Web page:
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stories along The Way

Saturday, April 10, 2010

[Zev's blog] What's killing Malibu Creek's steelhead?

What’s killing Malibu Creek’s steelhead

Twice in recent summers, Malibu Creek’s fledging population of endangered steelhead have been decimated, leaving the experts baffled and saddened. In 2006, hundreds of the fish turned yellow and died after a heat wave that was accompanied by a foul-smelling black layer of rotting algae and bacteria in the stream bed. The ooze earned a nickname: Malibu Muck. By early 2008, the population of juvenile steelhead managed to edge toward 3,000 again, giving biologists hope that the fish were making a strong comeback. But last year, the die-offs returned with a vengeance. Steelhead, as well as the hardy carp, crayfish and others, died en masse. The Malibu Muck was back, too. This time, the baby steelhead didn’t turn yellow but the population in the creek still plummeted from about 1,300 to just 200 young fish. In the bad years, “everything was dying,” says conservation biologist Rosi Dagit. “And we really had absolutely no clue why.”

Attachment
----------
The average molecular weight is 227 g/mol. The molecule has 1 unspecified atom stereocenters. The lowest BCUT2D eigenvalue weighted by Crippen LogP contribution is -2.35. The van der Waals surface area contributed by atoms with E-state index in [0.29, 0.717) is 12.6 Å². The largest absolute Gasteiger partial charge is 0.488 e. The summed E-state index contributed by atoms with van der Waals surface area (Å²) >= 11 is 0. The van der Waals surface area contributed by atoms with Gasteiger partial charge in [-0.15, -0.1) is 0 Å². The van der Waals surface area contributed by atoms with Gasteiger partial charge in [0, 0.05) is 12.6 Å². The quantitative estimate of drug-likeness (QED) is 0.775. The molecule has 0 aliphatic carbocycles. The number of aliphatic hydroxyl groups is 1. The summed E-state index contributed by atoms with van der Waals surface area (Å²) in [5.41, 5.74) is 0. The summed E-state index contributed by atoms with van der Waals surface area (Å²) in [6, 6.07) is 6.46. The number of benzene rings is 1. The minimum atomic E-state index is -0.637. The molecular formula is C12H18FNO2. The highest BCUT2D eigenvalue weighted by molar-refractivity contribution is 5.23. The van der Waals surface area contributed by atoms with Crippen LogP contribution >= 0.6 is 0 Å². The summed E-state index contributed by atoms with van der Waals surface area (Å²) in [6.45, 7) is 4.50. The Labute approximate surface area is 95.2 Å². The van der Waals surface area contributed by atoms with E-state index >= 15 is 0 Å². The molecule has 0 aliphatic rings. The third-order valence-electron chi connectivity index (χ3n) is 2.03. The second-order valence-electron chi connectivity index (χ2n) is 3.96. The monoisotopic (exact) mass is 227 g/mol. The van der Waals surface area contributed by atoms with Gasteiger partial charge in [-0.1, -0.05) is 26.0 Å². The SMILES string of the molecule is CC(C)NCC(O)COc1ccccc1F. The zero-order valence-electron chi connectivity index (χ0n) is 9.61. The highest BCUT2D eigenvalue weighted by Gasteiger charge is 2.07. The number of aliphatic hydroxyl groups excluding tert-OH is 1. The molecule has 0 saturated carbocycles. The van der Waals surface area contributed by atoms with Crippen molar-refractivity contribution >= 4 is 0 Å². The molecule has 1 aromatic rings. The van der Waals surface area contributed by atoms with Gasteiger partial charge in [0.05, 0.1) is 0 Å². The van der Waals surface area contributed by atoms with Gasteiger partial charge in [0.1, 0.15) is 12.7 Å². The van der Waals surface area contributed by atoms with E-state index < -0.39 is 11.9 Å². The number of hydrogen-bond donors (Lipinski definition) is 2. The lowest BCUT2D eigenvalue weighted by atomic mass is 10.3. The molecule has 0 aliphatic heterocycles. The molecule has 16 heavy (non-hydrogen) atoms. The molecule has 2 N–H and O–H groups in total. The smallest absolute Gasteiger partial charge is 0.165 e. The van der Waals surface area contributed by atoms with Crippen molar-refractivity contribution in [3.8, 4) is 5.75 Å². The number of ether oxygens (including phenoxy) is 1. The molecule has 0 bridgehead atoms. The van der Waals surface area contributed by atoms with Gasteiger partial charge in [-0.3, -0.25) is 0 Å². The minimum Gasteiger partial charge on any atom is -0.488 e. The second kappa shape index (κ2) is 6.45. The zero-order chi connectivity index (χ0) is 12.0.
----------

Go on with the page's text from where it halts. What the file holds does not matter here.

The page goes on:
Last week, Dagit and other conservation biologists waded into the creek to look for answers, launching the most comprehensive water quality study ever undertaken in the crucial Santa Monica Mountains watershed.
Standing waist deep in Malibu Creek, Steve Williams and Kevin Jonz carefully slid a high-tech measuring device called a sonde inside a plastic housing and dipped it into the algae-green water. They anchored the two-foot cylinder to the creek bed with a steel fence post and then fastened the contraption to a willow thicket with a stout metal chain. In all, five sondes were installed—four in Malibu Creek and one in nearby Topanga Creek. The devices will gather six vital measures of water quality every 30 minutes, around the clock, from April to October. The thousands of data points on water temperature, clarity, pH, algae levels, conductivity and oxygen levels will provide scientists with a full view of the changes in water quality over an entire season, from the high flows of spring to the slack low water of late summer and fall.

Read the rest at Zev Yaroslavsky's blog.